A Patriot and more

Sunday, June 1, 2008

BALTIMORE--Founded by a service-disabled veteran, retired Colonel C. Richard Denton, Patriot Solutions began as a systems integrator looking for government contracts. President George Bush has issued a directive that agencies ought to work with companies owned by service-disabled veterans, and “we figured that, plus 9/11, this will be perfect,” said David Fogle, Denton’s son-in-law and Patriot’s vice president of operations.

Well, the government work “hasn’t worked out that well so far,” he said, “but now our commercial work is taking off.” Employing a strategy of emphasizing service to “customers that have been abused, forgotten and stepped all over” by the competition, Patriot has recently landed work with the Good Samaritan Hospital and the Baltimore Museum of Art, along with four Wal-Mart stores in the past year.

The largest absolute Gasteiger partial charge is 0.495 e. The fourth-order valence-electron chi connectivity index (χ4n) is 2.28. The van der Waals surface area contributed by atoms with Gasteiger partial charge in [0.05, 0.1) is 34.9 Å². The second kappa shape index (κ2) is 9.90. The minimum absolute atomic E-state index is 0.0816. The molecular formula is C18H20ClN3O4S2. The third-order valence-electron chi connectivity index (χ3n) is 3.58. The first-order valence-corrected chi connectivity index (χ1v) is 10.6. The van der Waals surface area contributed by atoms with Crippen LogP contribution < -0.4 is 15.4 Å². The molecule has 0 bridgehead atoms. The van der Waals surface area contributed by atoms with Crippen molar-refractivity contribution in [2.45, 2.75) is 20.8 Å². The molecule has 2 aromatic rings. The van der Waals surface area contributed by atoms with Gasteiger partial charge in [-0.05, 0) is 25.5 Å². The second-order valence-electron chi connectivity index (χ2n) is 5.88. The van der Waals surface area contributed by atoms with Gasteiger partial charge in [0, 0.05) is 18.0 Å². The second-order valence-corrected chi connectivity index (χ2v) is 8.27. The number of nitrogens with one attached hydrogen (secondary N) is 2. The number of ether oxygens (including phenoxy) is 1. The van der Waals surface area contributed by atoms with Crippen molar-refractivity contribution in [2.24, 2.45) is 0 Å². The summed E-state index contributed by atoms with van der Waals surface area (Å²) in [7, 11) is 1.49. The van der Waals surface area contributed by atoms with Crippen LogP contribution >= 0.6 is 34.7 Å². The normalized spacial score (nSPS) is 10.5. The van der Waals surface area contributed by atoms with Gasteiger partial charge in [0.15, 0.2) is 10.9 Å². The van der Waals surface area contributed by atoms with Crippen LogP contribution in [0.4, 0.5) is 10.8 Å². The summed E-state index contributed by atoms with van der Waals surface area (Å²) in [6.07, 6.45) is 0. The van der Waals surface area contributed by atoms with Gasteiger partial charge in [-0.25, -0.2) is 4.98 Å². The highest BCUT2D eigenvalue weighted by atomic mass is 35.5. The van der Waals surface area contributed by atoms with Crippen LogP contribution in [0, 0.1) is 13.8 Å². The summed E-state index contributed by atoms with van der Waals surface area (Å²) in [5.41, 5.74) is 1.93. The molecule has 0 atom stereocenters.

Patriot now has three technicians in the field, along with Fogle, who’s still hands-on with installations, and employs eight people total.

A Bosch dealer--they laud the three-year warranty and Chip Markosky and Rick Buehler of Chesapeake Marketing--who uses Rapid Response for third-party monitoring, Patriot employs the level of service that Fogle learned as a member of the tech support team at Radionics (purchased by Bosch in 2001), he said. “How Radionics handled their customers, how they took care of the customer after the sale, that’s really stuck with me.”